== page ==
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"Das Veterinäramt Leverkusen bittet um Mithilfe:
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Homöopathie ist Betrug. Heuer ist dazu wieder etwas Neues entdeckt worden in dem Pfuscher Samuel Hahnemann seinem "Organon":

"Homöopathie: Das Rätsel der “Erstverschlimmerung” gelöst"

"Homöopathie: Die “Potenzierung” ist entlarvt als ein Hütchenspielertrick"

"Homöopathie ist nichts anderes als Trickbetrug und organisierte Kriminalität und Korruption"

"Beweisstück der Anklage: Auszug aus dem Homöopathischen Arzneibuch"

"Beweisstück der Anklage: das Homöopathische Arzneibuch"

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Author Topic: Wie man ein Geist wird  (Read 262 times)


  • Boltbender
  • Jr. Member
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Wie man ein Geist wird
« on: August 28, 2011, 10:00:59 PM »

Being the Ghost in the Machine: A Medical Ghostwriter's Personal View

Linda Logdberg*

Linda Logdberg worked full- or part-time as a medical writer and was paid by medical communications companies from 1991 until 2006. Most of this work was under contract with pharmaceutical, biomedical, or medical device companies. She is presently employed as a high school science teacher and does not have any financial links to pharmaceutical, biomedical, or device manufacturers.

For almost 11 years, I worked as a medical writer, creating a variety of pieces including the occasional ghostwritten article. For the most part, I never saw the finished paper, nor did I care to. This article describes what I did, why I did it, why I stopped doing it, and what I think might be done about the problem of fraud in authorship.

What I Did

In line with the description on the American Medical Writers' Association Web site about what medical writers do [1], I wrote slide kits, monographs, executive summaries, journal articles, backgrounders, newsletters, competitive analyses, publication plans, video scripts, audio scripts, and continuing medical education (CME) programs for physicians and nurses. Each piece (“job”, in advertisingspeak) was born out of the publications planning strategy developed for a fee by the medical education (meded) company for the pharmaceutical corporation.

Medical writers are highly deadline-driven. For one hormone patch product I worked on, writers and “creatives” were asked to remain at work until close to midnight to await results from physician focus groups on the West Coast. After receiving the client's (i.e., pharma's) take on the focus group results for that day, we rewrote the messages for the next day's groups and sent them to the West Coast. A slide rose or fell on subtleties: in one slide kit draft in my files, an account executive added “Importance of early intervention” to a slide titled “Chronic Pain.” The bullet does not help define chronic pain, but it plants the idea that treatment should be started ASAP in the mind of the listener. Clients admonished us to always distinguish between “adverse effects” (for competitors' products: Drug X could have caused the heart attack) and adverse events (our product: some patients taking Drug X just happened to have a heart attack).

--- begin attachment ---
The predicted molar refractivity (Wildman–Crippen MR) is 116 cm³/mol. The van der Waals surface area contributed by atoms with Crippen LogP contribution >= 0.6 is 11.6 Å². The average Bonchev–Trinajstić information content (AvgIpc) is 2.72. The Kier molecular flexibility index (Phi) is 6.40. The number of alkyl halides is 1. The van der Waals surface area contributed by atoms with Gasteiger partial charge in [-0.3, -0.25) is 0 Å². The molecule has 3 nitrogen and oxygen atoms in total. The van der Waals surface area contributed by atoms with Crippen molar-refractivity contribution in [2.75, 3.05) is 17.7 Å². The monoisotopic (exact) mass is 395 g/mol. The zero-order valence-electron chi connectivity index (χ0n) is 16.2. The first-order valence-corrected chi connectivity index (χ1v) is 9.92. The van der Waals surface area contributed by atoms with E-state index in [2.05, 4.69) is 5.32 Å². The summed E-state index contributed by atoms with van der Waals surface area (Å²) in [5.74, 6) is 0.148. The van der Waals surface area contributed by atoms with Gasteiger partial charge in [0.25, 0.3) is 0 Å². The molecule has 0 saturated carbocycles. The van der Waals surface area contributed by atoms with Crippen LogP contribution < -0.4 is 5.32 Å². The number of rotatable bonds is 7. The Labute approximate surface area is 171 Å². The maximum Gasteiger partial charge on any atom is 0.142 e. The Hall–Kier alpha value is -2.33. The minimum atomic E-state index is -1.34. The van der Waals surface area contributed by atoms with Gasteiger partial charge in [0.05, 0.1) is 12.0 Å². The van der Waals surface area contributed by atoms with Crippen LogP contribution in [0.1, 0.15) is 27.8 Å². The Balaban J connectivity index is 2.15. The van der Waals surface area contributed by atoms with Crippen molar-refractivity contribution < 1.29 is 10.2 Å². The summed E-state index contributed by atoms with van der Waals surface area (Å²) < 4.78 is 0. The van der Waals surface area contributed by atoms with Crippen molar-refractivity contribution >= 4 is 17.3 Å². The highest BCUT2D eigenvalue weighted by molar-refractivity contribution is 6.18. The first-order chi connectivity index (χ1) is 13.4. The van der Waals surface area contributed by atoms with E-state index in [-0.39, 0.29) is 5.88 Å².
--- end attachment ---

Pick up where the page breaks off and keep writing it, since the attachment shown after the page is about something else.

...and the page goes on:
Ghostwriting was a small, but real, part of my duties. I have seen published pieces that are virtually identical to the final drafts I submitted. Regardless of what I wrote, though, for many years I considered my role to be similar to that of a highly paid technician and did not question its ethics.

Why I Did It

My background may not have been typical for a medical writer, but neither was it uncommon. I enjoyed a research career up to the point where I no longer enjoyed it, which came a few years after receiving my PhD. Several things about an academic career did not encourage me to continue, although I loved research and working in the lab. These included the difficulty of getting tenure and the possibility of finding myself unemployed in my mid-40s: there were 12 newly hired assistant professors in the department where I did my second postdoc, with an average time to tenure of more than 10 years.

Ironically, though, it was the ethics of authorship that sent me fleeing academia. I ran afoul of a colleague in my last research position, who assumed that postdocs would draft his grant renewal application. I commented offhandedly one day, “Well, I for one would never write something and have someone else sign his name to it—that would be unethical.” Dr. X told me that that was when he realized that it would not work out for me to continue there, as my attitude was unacceptably insubordinate. Faced with the need for a job, I resigned and answered an ad in The New York Times for a company that needed medical writers. This began a series of freelance and in-house jobs with a range of medical communications companies.

So far as an intro.

* Linda Logdberg

Biologist, Fernbank Science Center, Atlanta, Georgia, United States of America

Citation: Logdberg L (2011) Being the Ghost in the Machine: A Medical Ghostwriter's Personal View. PLoS Med 8(8): e1001071. doi:10.1371/journal.pmed.1001071

Published: August 9, 2011

Copyright: © 2011 Linda Logdberg. This is an open-access article distributed under the terms of the Creative Commons Attribution License, which permits unrestricted use, distribution, and reproduction in any medium, provided the original author and source are credited.

Funding: The author received no specific funding for this article.

Read the complete article:


  • Boltbender
  • Jr. Member
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  • Posts: 96
Re: Wie man ein Geist wird
« Reply #1 on: December 24, 2011, 04:15:32 PM »

In der medizinischen Ghostwriterszene in Deutschland kriselt es. Wir sind neugierig auf die Offenbarungen der Whistleblower.
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